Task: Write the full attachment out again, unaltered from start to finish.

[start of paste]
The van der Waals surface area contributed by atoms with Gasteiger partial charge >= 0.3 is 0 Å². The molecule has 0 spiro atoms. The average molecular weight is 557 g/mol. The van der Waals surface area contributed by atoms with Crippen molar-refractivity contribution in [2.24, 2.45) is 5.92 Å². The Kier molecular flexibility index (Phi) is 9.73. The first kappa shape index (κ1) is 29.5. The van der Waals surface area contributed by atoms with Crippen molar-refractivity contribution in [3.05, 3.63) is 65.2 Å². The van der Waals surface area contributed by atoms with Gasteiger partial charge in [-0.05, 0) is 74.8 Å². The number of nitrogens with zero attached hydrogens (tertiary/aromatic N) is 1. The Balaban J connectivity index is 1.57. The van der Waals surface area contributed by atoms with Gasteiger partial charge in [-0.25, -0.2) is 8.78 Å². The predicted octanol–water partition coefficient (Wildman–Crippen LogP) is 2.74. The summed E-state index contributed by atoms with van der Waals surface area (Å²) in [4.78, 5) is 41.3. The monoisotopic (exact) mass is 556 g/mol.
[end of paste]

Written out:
The van der Waals surface area contributed by atoms with Gasteiger partial charge >= 0.3 is 0 Å². The molecule has 0 spiro atoms. The average molecular weight is 557 g/mol. The van der Waals surface area contributed by atoms with Crippen molar-refractivity contribution in [2.24, 2.45) is 5.92 Å². The Kier molecular flexibility index (Phi) is 9.73. The first kappa shape index (κ1) is 29.5. The van der Waals surface area contributed by atoms with Crippen molar-refractivity contribution in [3.05, 3.63) is 65.2 Å². The van der Waals surface area contributed by atoms with Gasteiger partial charge in [-0.05, 0) is 74.8 Å². The number of nitrogens with zero attached hydrogens (tertiary/aromatic N) is 1. The Balaban J connectivity index is 1.57. The van der Waals surface area contributed by atoms with Gasteiger partial charge in [-0.25, -0.2) is 8.78 Å². The predicted octanol–water partition coefficient (Wildman–Crippen LogP) is 2.74. The summed E-state index contributed by atoms with van der Waals surface area (Å²) in [4.78, 5) is 41.3. The monoisotopic (exact) mass is 556 g/mol.